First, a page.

Every US crypto exchange (and binance) is being investigated by the SEC, says Senator Lummis Staffer

Every US crypto exchange (and binance) is being investigated by the SEC, says Senator Lummis Staffer
Every US crypto exchange (and binance) is being investigated by the SEC, says Senator Lummis Staffer

Widespread reports that the US Securities and Exchange Commission (SEC) is investigating $20 billion crypto exchange Coinbase are just the tip of the iceberg, according to a staffer from US Senator Cynthia Lummi’s (R-WY) office. Employees say every U.S. exchange — and the largest crypto exchange in the world, Binance — is in various stages of being investigated. There are more than 40 US cryptocurrency exchanges, according to crypto data website CoinGecko. The SEC did not respond to multiple requests for comment.

Comes in the wake of a series of SEC actions asserting the regulator’s domain over the crypto industry, and an equally strong response from the US Commodity Futures Trading Commission (CFTC) pushing back against what it characterizes as “regulation through enforcement,” staff say. The SEC wants to urgently resolve its dispute with the CFTC over crypto jurisdiction. If the matter isn’t resolved internally, he says lawmakers will have to get involved, and Congress is likely to side with the CFTC.

In 2014, long before ethereum and pretty much every cryptocurrency other than bitcoin and its early copycats existed, the CFTC asserted its jurisdiction over what it then called “virtual currencies.” Then, in 2018, a federal court gave the CFTC jurisdiction to prosecute fraud cases involving virtual currency, according to a CFTC statement. Similarly, the SEC has repeatedly argued that bitcoin is a commodity. And in June 2018, SEC Director William Hinman said in a speech that he did not believe ethereum was a security, suggesting that it may rightly be under the CFTC’s jurisdiction.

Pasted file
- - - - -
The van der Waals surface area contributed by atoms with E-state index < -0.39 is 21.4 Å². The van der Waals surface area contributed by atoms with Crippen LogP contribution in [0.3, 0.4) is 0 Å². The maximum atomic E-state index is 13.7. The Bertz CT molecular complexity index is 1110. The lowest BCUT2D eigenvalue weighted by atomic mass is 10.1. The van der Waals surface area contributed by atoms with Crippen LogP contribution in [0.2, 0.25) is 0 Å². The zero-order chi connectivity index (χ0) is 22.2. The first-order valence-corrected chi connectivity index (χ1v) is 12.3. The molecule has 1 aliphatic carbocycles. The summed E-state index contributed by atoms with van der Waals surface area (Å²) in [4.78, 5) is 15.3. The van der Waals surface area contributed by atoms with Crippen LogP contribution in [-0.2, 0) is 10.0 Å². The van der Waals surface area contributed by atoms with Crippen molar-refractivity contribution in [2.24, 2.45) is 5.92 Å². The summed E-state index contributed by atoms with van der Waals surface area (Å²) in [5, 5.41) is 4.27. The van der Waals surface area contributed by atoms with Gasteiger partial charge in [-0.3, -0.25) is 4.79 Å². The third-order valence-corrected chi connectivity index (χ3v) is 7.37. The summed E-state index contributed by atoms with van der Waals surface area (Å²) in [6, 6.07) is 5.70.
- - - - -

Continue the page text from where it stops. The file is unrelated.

Evidence that the situation may be changing began to emerge in June when SEC Chairman Gary Gensler hinted that ethereum was a security when he said bitcoin was the only crypto-asset he was comfortable calling a commodity. It’s worth noting that while ethereum was not included in the list of nine assets the SEC said were collateral in its insider trading charges against the former Coinbase employee, his brother and his friend, the SEC specifically mentioned that each of the assets was created on the ethereum blockchain .

The source described perhaps the talks between the SEC and the CFTC as not particularly fruitful, arguing that the final decision on who gets what authority is likely to fall in the hands of lawmakers.

Yesterday, US Senators Debbie Stabenow (D-MI), Chair of the Senate Agriculture, Nutrition and Forestry Committee, and Ranking Member John Boozman (R-AR) introduced the Digital Commodities Consumer Protection Act of 2022 to give the CFTC new powers to regulate digital goods. Senator Lummis himself co-sponsored with Senator Kirsten Gillibrand (D-NY), the Responsible Financial Innovation Act, a bipartisan digital asset regulation bill that is even more sweeping in scope.

Ironically, Senator Lummis’ staff gives both bills a less than 50% chance of passing this year. The only way either bill would pass this year is if a catastrophic black swan event, like a major U.S. stock market collapsing, can rally lawmakers, he says. The most likely crypto bill to see before the year is over is the recently delayed stablecoin bill detailing how banks could be allowed to issue their own stablecoins, which the source says could be attached to the appropriations bill by the end of the year.

A senior executive at a major cryptocurrency exchange also said on the background that based on chatter he’s hearing from members of the SEC, many US cryptocurrency exchanges have likely received Wells Notices, which are used to formally inform companies when a case is about to be filed against them, and that most are under investigation. Binance.US delisted one of its assets listed by the SEC earlier this week.

The executive said these cases are separate from the standard procedure the SEC regularly conducts — for example — to ask exchanges if they have had communications with the team that created a newly listed asset, are in contact with anyone raising money for the newly listed asset, or if the team ever came up with representations about how the token might achieve value.

The executive goes on to say that the SEC has not historically asked about forks of bitcoin such as litecoin, but based on recent comments to the House Appropriations Committee that bitcoin “may” be a commodity that could soon change.

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